|April 3 · Issue #103 · View online |
If there’s anything you think we missed or want to see in next week’s issue, send us a note on Twitter: @dl_weekly
Until next week!
| Turing Award Won by 3 Pioneers in Artificial Intelligence - The New York Times |
For their work on neural networks, Geoffrey Hinton, Yann LeCun, and Yoshua Bengio will share $1 million for what many consider the Nobel Prize of computing.
| Amazon's AWS Deep Learning Containers simplify AI app development | VentureBeat |
Amazon’s Deep Learning Containers support popular deep learning frameworks, including Google’s TensorFlow and Apache MXNet.
| Teaching machines to reason about what they see | MIT News |
MIT researchers show that merging statistical and symbolic artificial intelligence promises to enable computers to reason more like humans. Their hybrid model can learn object-related concepts like color and shape, and leverage that knowledge to interpret complex relationships.
| Tracking Readers’ Eye Movements Can Help Computers Learn | WIRED |
As we read, our eyes reveal what words go together, and which are the most important. Researchers are applying that data to help neural networks understand language.
| Inmates in Finland are training AI as part of prison labor - The Verge |
Inmates at two prisons in Finland are doing a new type of prison labor: classifying data to train artificial intelligence algorithms for a startup. The startup, Vainu, sees the partnership as a kind of prison reform that teaches valuable skills, but other experts say it plays into the exploitative economics of prisoners being required to work for very low wages.
| Zoom in... enhance: a Deep Learning based magnifying glass - part 2 |
Data augmentation and loss functions for improving super resolution results.
| March Madness — Analyze video to detect players, teams, and who attempted the basket |
Combining deep learning with traditional computer vision techniques to track basketball statistics and events.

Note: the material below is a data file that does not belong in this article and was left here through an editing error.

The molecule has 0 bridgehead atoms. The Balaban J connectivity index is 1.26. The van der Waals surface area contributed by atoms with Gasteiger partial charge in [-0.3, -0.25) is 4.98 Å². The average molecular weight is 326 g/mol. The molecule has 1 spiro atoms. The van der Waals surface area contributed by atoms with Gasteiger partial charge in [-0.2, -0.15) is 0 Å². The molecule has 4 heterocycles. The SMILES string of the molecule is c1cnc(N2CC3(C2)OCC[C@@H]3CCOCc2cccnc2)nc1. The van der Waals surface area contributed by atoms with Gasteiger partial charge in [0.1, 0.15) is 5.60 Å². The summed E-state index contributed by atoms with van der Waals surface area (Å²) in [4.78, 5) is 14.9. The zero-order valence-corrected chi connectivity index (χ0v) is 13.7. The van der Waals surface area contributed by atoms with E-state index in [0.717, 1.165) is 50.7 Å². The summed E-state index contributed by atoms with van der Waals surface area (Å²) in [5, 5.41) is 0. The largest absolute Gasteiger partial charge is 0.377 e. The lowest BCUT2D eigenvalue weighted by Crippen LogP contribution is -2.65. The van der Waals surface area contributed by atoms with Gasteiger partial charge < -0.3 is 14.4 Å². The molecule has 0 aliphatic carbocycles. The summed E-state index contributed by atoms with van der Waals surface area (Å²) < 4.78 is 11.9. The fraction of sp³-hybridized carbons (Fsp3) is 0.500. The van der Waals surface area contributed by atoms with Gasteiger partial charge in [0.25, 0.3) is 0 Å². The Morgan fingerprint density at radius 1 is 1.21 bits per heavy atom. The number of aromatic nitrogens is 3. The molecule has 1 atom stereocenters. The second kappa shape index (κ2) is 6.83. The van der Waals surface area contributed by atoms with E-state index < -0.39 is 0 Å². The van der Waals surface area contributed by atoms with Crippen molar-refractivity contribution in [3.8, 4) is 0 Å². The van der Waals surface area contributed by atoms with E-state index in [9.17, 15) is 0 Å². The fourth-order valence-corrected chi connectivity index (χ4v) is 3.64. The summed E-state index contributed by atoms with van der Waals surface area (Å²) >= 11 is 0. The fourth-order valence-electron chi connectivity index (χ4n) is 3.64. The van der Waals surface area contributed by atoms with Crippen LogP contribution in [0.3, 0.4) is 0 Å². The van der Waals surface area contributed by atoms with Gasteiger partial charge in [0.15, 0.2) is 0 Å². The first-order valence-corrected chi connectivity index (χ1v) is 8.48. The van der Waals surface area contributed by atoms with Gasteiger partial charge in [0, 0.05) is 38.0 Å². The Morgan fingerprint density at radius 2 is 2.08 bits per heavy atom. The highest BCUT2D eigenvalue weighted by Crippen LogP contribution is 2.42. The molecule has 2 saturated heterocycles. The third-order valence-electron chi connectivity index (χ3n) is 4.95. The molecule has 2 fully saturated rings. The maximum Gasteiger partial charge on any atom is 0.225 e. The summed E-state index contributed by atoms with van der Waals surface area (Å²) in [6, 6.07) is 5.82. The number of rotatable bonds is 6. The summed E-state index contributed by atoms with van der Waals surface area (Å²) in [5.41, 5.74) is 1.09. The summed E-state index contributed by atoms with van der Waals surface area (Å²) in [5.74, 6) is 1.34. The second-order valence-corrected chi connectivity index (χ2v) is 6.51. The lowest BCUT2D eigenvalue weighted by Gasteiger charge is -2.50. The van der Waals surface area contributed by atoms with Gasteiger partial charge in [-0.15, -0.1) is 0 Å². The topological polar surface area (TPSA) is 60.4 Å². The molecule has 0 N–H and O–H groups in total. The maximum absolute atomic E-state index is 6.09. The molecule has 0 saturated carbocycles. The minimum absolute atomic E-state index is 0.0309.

| The Illustrated Word2vec – Jay Alammar |
Fantastic visual explanations of Word2Vec embeddings.
| A Practical Guide To Hyperparameter Optimization. |
Training deep learning models can be tough. They don’t work without the right hyperparameters. Here’s how you can use algorithms to automate the process.
| GitHub - wuhuikai/FastFCN: FastFCN: Rethinking Dilated Convolution in the Backbone for Semantic Segmentation. |
FastFCN: Rethinking Dilated Convolution in the Backbone for Semantic Segmentation.
| GitHub - deep-learning-notes/seminars/2019-03-Neural-Ordinary-Differential-Equations |
| [1807.06653] Invariant Information Clustering for Unsupervised Image Classification and Segmentation |
“We present a novel clustering objective that learns a neural network classifier from scratch, given only unlabelled data samples. The model discovers clusters that accurately match semantic classes, achieving state-of-the-art results in eight unsupervised clustering benchmarks spanning image classification and segmentation. These include STL10, an unsupervised variant of ImageNet, and CIFAR10, where we significantly beat the accuracy of our closest competitors by 8 and 9.5 absolute percentage points respectively. The method is not specialised to computer vision and operates on any paired dataset samples[.]”
| [1903.06048] MSG-GAN: Multi-Scale Gradient GAN for Stable Image Synthesis |
“While Generative Adversarial Networks (GANs) have seen huge successes in image synthesis tasks, they are notoriously difficult to use, in part due to instability during training. One commonly accepted reason for this instability is that gradients passing from the discriminator to the generator can quickly become uninformative, due to a learning imbalance during training. In this work, we propose the Multi-Scale Gradient Generative Adversarial Network (MSG-GAN), a simple but effective technique for addressing this problem which allows the flow of gradients from the discriminator to the generator at multiple scales. This technique provides a stable approach for generating synchronized multi-scale images.”